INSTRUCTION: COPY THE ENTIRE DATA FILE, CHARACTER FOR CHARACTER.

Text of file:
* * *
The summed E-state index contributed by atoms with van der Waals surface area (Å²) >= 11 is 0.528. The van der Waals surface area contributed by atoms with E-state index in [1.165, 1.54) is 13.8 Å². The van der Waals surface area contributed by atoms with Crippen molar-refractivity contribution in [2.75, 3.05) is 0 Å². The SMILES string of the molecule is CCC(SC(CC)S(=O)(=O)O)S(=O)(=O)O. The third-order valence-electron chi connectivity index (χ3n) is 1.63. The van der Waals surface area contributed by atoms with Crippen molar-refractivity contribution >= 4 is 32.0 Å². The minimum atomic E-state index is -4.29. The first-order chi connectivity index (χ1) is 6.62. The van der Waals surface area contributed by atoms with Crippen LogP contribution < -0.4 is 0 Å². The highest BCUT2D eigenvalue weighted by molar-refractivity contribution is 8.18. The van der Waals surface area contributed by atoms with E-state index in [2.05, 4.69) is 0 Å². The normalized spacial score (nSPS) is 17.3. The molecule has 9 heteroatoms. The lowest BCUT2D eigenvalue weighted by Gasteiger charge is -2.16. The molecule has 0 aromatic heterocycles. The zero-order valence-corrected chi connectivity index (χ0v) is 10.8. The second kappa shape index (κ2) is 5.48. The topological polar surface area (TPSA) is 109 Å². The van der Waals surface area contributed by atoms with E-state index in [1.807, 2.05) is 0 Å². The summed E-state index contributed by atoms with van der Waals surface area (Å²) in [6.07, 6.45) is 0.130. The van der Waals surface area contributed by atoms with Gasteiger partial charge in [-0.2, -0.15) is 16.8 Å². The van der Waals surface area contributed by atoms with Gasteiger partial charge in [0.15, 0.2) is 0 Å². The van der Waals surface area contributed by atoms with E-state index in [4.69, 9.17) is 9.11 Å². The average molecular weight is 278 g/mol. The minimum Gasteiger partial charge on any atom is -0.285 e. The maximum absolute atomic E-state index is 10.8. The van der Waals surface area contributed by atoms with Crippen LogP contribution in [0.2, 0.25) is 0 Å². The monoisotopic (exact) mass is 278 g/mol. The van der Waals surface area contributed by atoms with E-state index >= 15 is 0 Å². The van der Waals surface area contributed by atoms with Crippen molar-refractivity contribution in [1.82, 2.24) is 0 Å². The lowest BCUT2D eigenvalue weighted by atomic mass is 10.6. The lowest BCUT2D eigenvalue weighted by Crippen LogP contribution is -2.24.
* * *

The summed E-state index contributed by atoms with van der Waals surface area (Å²) >= 11 is 0.528. The van der Waals surface area contributed by atoms with E-state index in [1.165, 1.54) is 13.8 Å². The van der Waals surface area contributed by atoms with Crippen molar-refractivity contribution in [2.75, 3.05) is 0 Å². The SMILES string of the molecule is CCC(SC(CC)S(=O)(=O)O)S(=O)(=O)O. The third-order valence-electron chi connectivity index (χ3n) is 1.63. The van der Waals surface area contributed by atoms with Crippen molar-refractivity contribution >= 4 is 32.0 Å². The minimum atomic E-state index is -4.29. The first-order chi connectivity index (χ1) is 6.62. The van der Waals surface area contributed by atoms with Crippen LogP contribution < -0.4 is 0 Å². The highest BCUT2D eigenvalue weighted by molar-refractivity contribution is 8.18. The van der Waals surface area contributed by atoms with E-state index in [2.05, 4.69) is 0 Å². The normalized spacial score (nSPS) is 17.3. The molecule has 9 heteroatoms. The lowest BCUT2D eigenvalue weighted by Gasteiger charge is -2.16. The molecule has 0 aromatic heterocycles. The zero-order valence-corrected chi connectivity index (χ0v) is 10.8. The second kappa shape index (κ2) is 5.48. The topological polar surface area (TPSA) is 109 Å². The van der Waals surface area contributed by atoms with E-state index in [1.807, 2.05) is 0 Å². The summed E-state index contributed by atoms with van der Waals surface area (Å²) in [6.07, 6.45) is 0.130. The van der Waals surface area contributed by atoms with Gasteiger partial charge in [-0.2, -0.15) is 16.8 Å². The van der Waals surface area contributed by atoms with Gasteiger partial charge in [0.15, 0.2) is 0 Å². The van der Waals surface area contributed by atoms with E-state index in [4.69, 9.17) is 9.11 Å². The average molecular weight is 278 g/mol. The minimum Gasteiger partial charge on any atom is -0.285 e. The maximum absolute atomic E-state index is 10.8. The van der Waals surface area contributed by atoms with Crippen LogP contribution in [0.2, 0.25) is 0 Å². The monoisotopic (exact) mass is 278 g/mol. The van der Waals surface area contributed by atoms with E-state index >= 15 is 0 Å². The van der Waals surface area contributed by atoms with Crippen molar-refractivity contribution in [1.82, 2.24) is 0 Å². The lowest BCUT2D eigenvalue weighted by atomic mass is 10.6. The lowest BCUT2D eigenvalue weighted by Crippen LogP contribution is -2.24.